Perhaps a more realistic approach using the conic part as a “balcony” just for the overhang part sufficiently thick to carry next segment and switching back to Z-planar:
Early tests have shown the thickness of the conic overhang “balcony” depends on the actual length of the in-air overhang, where print speed, part-cooling capacity and extrusion consistency determine the geometrical accuracy. More examples with “balcony” printed with 3-axis FDM printer followed.
Unlike with ordinary Z-planar slicing, it may be suitable to dedicate a particular slicing method and orientation for sub-volumes in order to take advantage of the possibilities like avoiding support structure, particular strength properties or surface quality.
This of course opens a wide-range of possibilities and complexity therefore:
but I think it’s worth it, in particular when a piece is printed more than once like with small series manufacturing / production.
The examples have been produced with various slicers and combined with a new application coordinating the segmenting and dedicated slicing methods, which currently (2021/04) is in development; it also involves a new file-format describing the segmenting and its slicing settings. The segment positioning was done manually as a start, but I expect with more experience and research some cases can be detected automatically.
Sub-volume segmenting is just one approach to take advantage of 5-axis FDM printing, another is continuous slicing along the form.
PS: All animations I combined in a short 3min video: Mixing Planar & Non-Planar Slicing Methods for 3D Printing Overhangs without Support Structure (YouTube)
Example of non-planar G-code:
Note: I opened a Pull Request (PR) but not sure if it’s accepted.
After discovering the 4-axis Rotating Tilted Nozzle (RTN) and its prototype of RotBot as developed by ZHAW and their conic slicing method, it became clear to me a 5-axis 3D printer with variable tilting nozzle is the way to go as it is a superset of 4-axis and 3-axis 3D printing.
With that in mind, I realized there was time to explore non-planar slicing with planar slicers in more details.
Let’s provide an overview of various slicing methods:
Vertical slicing creates horizontal slices, the traditional aka planar slicing method, so issues and limitations are well known:
Tilted slices are kind of new(er) and became known with belt printers, usually 45° tilted:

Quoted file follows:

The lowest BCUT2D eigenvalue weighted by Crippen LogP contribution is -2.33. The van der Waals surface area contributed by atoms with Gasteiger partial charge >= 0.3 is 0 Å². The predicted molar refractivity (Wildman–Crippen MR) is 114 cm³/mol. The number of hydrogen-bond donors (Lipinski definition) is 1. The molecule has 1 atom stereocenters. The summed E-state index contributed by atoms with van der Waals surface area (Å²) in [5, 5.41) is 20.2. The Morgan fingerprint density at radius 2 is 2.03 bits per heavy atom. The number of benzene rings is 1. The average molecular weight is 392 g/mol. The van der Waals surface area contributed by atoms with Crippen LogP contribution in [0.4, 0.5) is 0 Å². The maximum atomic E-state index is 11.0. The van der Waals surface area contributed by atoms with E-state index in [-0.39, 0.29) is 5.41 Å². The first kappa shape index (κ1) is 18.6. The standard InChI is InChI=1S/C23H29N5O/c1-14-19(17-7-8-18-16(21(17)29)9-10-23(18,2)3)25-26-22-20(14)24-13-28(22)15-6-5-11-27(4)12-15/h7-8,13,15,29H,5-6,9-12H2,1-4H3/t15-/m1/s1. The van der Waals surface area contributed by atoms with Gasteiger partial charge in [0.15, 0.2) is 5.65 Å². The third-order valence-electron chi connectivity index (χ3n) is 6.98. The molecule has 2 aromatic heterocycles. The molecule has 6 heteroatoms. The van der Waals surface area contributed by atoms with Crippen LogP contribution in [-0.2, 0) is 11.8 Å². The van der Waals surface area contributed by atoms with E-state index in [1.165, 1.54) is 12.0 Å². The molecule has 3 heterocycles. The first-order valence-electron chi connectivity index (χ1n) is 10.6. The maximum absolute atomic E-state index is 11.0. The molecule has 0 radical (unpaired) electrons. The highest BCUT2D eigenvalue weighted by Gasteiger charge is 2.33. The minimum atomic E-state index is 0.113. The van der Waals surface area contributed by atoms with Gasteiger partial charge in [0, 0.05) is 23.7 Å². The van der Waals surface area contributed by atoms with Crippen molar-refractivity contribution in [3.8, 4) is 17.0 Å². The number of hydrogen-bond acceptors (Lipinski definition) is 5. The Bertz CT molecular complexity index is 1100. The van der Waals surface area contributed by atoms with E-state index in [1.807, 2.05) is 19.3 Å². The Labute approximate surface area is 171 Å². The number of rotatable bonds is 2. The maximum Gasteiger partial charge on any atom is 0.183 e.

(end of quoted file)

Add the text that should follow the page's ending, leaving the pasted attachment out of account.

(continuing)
Transformation is [ x, y, z – y ]
There are patches for Cura available to slice for belt printer, additional the experimental Slicer4RTN also provides tilted slicing.
Transformation is [ x, y, z + sqrt(x2 + y2) ]
I implemented a conic slicer named Slicer4RTN in 2021/03. There are more complex conic transformations possible, e.g. map the x/y angle via atan(y/x) but just adding sqrt(x2 + y2) to z does achieve a conic slice.
Early tests using planar slicers to slice also cylindrical, like this:
Transformation is [ atan(y/x), z, sqrt(x2 + y2) ]
It can be printed on a fixed vertical rod, with a rotating and tilting nozzle, or horizontal rotating rod (like a lathe) and vertical nozzle then:
I came up with this way by myself based on the study on conic(al) slicing but I was made aware researchers Coupek, Friedrich, Battran, Riedel back in 2018 published a paper on this method already.
Early tests using planar slicers to slice also spherical, like this:
Transformation is [ sqrt(x2 + y2 + z2), atan(y/x), atan(z/sqrt(x2 + y2)) ]
It can be printed with a 5-axis like PAX printhead, it’s main advantage is to getting close to print continuous overhangs of any angle.
I suspect at least one more suitable and simpler sphere transformation, as soon I came up with such I add it on this blog-post.
It is possible to slice non-planar with planar slicers by mapping to and from the space of the slicing you like to have; yet in the slicing procedure some margins are introduced which need to be compensated – the planar slicer needs to work reliable, Slic3r 1.2.9 and CuraEngine 4.4.1 / cura-slicer perform reliable, whereas PrusaSlicer 2.1.1 makes assumptions of the printability and exits when no printable G-code can be produced, not recommended for this case therefore.